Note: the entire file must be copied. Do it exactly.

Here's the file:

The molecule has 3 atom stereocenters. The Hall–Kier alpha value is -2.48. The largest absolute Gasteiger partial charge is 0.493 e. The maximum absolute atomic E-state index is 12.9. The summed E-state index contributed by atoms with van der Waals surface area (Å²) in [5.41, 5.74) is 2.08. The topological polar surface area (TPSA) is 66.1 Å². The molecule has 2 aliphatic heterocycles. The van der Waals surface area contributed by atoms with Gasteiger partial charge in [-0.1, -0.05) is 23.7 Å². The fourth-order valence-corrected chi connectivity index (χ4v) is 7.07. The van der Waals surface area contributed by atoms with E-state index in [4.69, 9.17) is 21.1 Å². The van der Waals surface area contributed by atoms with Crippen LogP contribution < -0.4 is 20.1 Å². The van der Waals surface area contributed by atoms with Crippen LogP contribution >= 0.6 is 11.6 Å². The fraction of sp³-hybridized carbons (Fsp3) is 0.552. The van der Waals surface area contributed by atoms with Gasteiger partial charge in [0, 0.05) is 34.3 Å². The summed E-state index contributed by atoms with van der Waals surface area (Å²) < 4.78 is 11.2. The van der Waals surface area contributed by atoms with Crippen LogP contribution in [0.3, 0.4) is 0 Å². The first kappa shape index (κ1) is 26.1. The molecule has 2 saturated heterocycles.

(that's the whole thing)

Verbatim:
The molecule has 3 atom stereocenters. The Hall–Kier alpha value is -2.48. The largest absolute Gasteiger partial charge is 0.493 e. The maximum absolute atomic E-state index is 12.9. The summed E-state index contributed by atoms with van der Waals surface area (Å²) in [5.41, 5.74) is 2.08. The topological polar surface area (TPSA) is 66.1 Å². The molecule has 2 aliphatic heterocycles. The van der Waals surface area contributed by atoms with Gasteiger partial charge in [-0.1, -0.05) is 23.7 Å². The fourth-order valence-corrected chi connectivity index (χ4v) is 7.07. The van der Waals surface area contributed by atoms with E-state index in [4.69, 9.17) is 21.1 Å². The van der Waals surface area contributed by atoms with Crippen LogP contribution < -0.4 is 20.1 Å². The van der Waals surface area contributed by atoms with Crippen LogP contribution >= 0.6 is 11.6 Å². The fraction of sp³-hybridized carbons (Fsp3) is 0.552. The van der Waals surface area contributed by atoms with Gasteiger partial charge in [0, 0.05) is 34.3 Å². The summed E-state index contributed by atoms with van der Waals surface area (Å²) < 4.78 is 11.2. The van der Waals surface area contributed by atoms with Crippen LogP contribution in [0.3, 0.4) is 0 Å². The first kappa shape index (κ1) is 26.1. The molecule has 2 saturated heterocycles.